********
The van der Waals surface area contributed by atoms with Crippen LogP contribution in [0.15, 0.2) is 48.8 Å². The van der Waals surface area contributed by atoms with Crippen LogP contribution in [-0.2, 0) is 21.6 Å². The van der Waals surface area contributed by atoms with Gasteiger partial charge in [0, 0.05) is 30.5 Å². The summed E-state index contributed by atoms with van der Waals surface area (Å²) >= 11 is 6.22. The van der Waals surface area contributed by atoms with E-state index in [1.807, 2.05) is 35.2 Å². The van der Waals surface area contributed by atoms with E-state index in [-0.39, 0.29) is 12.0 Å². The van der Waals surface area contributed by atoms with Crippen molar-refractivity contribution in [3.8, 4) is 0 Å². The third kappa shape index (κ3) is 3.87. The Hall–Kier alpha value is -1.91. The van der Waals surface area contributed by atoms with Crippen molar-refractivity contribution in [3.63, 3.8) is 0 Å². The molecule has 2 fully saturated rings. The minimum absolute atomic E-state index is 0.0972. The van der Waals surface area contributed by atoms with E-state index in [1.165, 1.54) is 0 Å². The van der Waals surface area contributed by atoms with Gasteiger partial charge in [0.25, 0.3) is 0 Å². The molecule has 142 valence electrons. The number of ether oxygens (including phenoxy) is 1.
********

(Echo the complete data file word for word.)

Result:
The van der Waals surface area contributed by atoms with Crippen LogP contribution in [0.15, 0.2) is 48.8 Å². The van der Waals surface area contributed by atoms with Crippen LogP contribution in [-0.2, 0) is 21.6 Å². The van der Waals surface area contributed by atoms with Gasteiger partial charge in [0, 0.05) is 30.5 Å². The summed E-state index contributed by atoms with van der Waals surface area (Å²) >= 11 is 6.22. The van der Waals surface area contributed by atoms with E-state index in [1.807, 2.05) is 35.2 Å². The van der Waals surface area contributed by atoms with E-state index in [-0.39, 0.29) is 12.0 Å². The van der Waals surface area contributed by atoms with Crippen molar-refractivity contribution in [3.8, 4) is 0 Å². The third kappa shape index (κ3) is 3.87. The Hall–Kier alpha value is -1.91. The van der Waals surface area contributed by atoms with Crippen molar-refractivity contribution in [3.63, 3.8) is 0 Å². The molecule has 2 fully saturated rings. The minimum absolute atomic E-state index is 0.0972. The van der Waals surface area contributed by atoms with E-state index in [1.165, 1.54) is 0 Å². The van der Waals surface area contributed by atoms with Gasteiger partial charge in [0.25, 0.3) is 0 Å². The molecule has 142 valence electrons. The number of ether oxygens (including phenoxy) is 1.